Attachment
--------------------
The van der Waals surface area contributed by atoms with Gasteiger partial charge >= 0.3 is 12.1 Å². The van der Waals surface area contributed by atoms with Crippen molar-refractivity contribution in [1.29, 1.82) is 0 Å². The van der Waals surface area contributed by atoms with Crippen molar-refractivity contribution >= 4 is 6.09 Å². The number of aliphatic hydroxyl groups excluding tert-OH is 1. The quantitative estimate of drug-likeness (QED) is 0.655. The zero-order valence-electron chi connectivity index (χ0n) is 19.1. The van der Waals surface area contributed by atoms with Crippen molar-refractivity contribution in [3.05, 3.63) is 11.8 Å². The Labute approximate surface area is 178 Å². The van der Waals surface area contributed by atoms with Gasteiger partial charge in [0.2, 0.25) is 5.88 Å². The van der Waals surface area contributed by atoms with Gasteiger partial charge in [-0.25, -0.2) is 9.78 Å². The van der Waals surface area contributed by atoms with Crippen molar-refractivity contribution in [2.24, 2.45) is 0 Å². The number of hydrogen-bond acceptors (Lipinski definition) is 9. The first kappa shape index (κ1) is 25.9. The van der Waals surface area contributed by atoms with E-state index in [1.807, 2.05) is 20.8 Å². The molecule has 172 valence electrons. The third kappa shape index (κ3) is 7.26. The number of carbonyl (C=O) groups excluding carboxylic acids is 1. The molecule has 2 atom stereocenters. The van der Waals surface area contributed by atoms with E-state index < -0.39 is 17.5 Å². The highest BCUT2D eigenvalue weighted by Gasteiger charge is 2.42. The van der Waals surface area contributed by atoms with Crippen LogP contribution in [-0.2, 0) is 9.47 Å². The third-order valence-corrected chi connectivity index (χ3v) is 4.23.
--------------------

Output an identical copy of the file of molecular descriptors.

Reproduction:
The van der Waals surface area contributed by atoms with Gasteiger partial charge >= 0.3 is 12.1 Å². The van der Waals surface area contributed by atoms with Crippen molar-refractivity contribution in [1.29, 1.82) is 0 Å². The van der Waals surface area contributed by atoms with Crippen molar-refractivity contribution >= 4 is 6.09 Å². The number of aliphatic hydroxyl groups excluding tert-OH is 1. The quantitative estimate of drug-likeness (QED) is 0.655. The zero-order valence-electron chi connectivity index (χ0n) is 19.1. The van der Waals surface area contributed by atoms with Crippen molar-refractivity contribution in [3.05, 3.63) is 11.8 Å². The Labute approximate surface area is 178 Å². The van der Waals surface area contributed by atoms with Gasteiger partial charge in [0.2, 0.25) is 5.88 Å². The van der Waals surface area contributed by atoms with Gasteiger partial charge in [-0.25, -0.2) is 9.78 Å². The van der Waals surface area contributed by atoms with Crippen molar-refractivity contribution in [2.24, 2.45) is 0 Å². The number of hydrogen-bond acceptors (Lipinski definition) is 9. The first kappa shape index (κ1) is 25.9. The van der Waals surface area contributed by atoms with E-state index in [1.807, 2.05) is 20.8 Å². The molecule has 172 valence electrons. The third kappa shape index (κ3) is 7.26. The number of carbonyl (C=O) groups excluding carboxylic acids is 1. The molecule has 2 atom stereocenters. The van der Waals surface area contributed by atoms with E-state index < -0.39 is 17.5 Å². The highest BCUT2D eigenvalue weighted by Gasteiger charge is 2.42. The van der Waals surface area contributed by atoms with Crippen LogP contribution in [-0.2, 0) is 9.47 Å². The third-order valence-corrected chi connectivity index (χ3v) is 4.23.